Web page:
I have never met a member of The Salvation Army. I have shopped at their thrift stores, I have seen their bell ringers around Christmas Time, but I have never, in a social setting, met someone who was a member, or even an ex-member. I find this somewhat unusual.
"But..." I can hear someone typing right now "as a coastal elite, maybe you just don't get out enough, and don't meet enough salt of the earth folks". While there might be something geographical in my not having encountered any members (or soldiers of the Salvation Army, it isn't because I am not familiar with members of lots of religion. The Western United States is the land of Mormons, and if you ever ended up going to a basement punk show in a Portland house party, back when that was still a possibility, you could probably rely on the bass player, over a Pabst, telling you how they started out playing violin in the school band back in Pocatello and then questioning Mormonism when they realized half the kids in the band were LGBTQ. Jehovah's Witnesses? Probably my first introduction to the idea of religious differences was in first or second grade, when a group of children would leave the room when we had our hour-long elementary school halloween or Valentine's Day parties. I remember being a child and my father telling me that his friend, a Jehovah's Witness, couldn't "talk to his kids the way I talk to you, not about anything important". And of course, I meet Jehovah's Witnesses knocking on my door. Those are two of the more idiosyncratic religious groups I grew up with. As for the old stand-bys, people who were raised Catholic, and now talk about it as either a source of lingering guilt, or of a few fun additional holidays; or of the Evangelical Christans who became wiccan after discovering weed and anime, are so standard that they don't have to be mentioned.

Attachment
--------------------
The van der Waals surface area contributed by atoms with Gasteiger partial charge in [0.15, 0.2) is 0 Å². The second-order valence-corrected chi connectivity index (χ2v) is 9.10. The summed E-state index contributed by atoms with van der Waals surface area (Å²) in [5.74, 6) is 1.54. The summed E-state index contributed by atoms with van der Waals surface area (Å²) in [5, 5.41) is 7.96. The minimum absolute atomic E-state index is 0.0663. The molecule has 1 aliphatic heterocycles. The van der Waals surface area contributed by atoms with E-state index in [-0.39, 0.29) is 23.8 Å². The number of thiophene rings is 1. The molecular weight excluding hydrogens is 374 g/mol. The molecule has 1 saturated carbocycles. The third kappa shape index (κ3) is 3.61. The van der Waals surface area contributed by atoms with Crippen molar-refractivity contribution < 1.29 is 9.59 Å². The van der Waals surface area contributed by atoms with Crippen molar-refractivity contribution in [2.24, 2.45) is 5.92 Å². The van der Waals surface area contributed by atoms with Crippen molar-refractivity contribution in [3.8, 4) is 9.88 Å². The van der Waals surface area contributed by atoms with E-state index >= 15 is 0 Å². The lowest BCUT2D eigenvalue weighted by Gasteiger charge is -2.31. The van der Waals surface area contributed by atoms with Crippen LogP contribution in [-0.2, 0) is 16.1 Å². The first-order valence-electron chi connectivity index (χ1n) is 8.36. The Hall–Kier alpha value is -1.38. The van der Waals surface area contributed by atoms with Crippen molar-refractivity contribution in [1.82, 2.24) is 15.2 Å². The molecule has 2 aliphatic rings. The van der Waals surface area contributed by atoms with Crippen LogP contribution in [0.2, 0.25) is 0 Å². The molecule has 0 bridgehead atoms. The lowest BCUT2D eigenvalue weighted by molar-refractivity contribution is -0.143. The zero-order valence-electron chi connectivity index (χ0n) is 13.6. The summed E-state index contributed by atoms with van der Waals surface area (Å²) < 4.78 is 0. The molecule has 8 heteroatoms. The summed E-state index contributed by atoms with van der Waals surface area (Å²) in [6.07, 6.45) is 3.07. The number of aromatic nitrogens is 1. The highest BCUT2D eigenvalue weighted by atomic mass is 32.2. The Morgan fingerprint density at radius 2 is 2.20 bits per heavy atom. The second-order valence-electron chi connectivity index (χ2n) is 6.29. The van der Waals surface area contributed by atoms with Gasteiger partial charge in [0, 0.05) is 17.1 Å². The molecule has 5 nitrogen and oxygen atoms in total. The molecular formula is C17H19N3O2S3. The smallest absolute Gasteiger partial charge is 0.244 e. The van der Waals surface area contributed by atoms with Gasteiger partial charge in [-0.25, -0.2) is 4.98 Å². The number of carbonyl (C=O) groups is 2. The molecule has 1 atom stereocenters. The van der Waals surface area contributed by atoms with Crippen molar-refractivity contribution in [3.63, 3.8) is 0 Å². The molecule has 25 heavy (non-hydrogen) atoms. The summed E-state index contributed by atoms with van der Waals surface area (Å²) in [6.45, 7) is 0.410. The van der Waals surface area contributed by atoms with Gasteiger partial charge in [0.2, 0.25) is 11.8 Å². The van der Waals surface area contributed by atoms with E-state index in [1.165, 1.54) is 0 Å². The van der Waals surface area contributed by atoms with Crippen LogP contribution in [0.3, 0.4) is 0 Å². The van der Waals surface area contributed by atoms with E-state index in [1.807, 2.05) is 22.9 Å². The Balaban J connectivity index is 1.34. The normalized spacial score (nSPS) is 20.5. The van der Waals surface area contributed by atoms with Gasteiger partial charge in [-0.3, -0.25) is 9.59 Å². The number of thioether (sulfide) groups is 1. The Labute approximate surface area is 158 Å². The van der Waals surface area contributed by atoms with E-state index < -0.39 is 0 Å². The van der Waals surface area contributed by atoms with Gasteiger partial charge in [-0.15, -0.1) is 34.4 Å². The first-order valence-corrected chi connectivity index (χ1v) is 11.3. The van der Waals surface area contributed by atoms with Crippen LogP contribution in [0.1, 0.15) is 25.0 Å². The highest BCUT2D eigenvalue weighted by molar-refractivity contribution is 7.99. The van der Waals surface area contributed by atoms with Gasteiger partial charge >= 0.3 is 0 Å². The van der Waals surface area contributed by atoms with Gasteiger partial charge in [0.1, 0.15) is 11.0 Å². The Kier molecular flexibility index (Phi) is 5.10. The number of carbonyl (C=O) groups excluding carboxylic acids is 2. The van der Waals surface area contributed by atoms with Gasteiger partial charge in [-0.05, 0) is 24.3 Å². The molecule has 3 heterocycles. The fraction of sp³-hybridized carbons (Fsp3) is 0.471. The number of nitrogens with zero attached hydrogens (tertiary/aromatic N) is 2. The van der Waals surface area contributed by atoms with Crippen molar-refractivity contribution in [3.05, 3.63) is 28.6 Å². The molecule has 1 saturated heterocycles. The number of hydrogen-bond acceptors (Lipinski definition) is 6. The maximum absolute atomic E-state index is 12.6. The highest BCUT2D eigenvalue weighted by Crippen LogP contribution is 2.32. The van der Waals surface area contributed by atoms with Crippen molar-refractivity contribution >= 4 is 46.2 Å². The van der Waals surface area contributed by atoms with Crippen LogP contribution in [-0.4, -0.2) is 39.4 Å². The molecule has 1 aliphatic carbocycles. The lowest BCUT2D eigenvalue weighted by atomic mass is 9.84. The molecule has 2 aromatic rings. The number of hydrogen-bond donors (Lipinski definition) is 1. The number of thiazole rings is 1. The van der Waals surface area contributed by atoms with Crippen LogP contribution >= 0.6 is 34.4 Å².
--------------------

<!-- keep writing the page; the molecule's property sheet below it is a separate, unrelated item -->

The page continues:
That last paragraph did not mention the Salvation Army, but that is the point: they are conspicuous by their absence, from the cultural milieu I live in. The beliefs and lifestyles of other religious groups are part of our culture, in the form of jocular taunts, grudging respect, or heartfelt sympathy. But I know nothing about what it is like to be in The Salvation Army, for good or for bad. This is a weird blind spot for me. Why has the Salvation Army not produced any robotically hygienic Presidential candidates? Why have they not produced any entertainers who convert and then dramatically refuse to sing the racy songs they built their fame on? Why is a church and organization that has such a presence in our culture so personally absent and bereft of a personal narrative?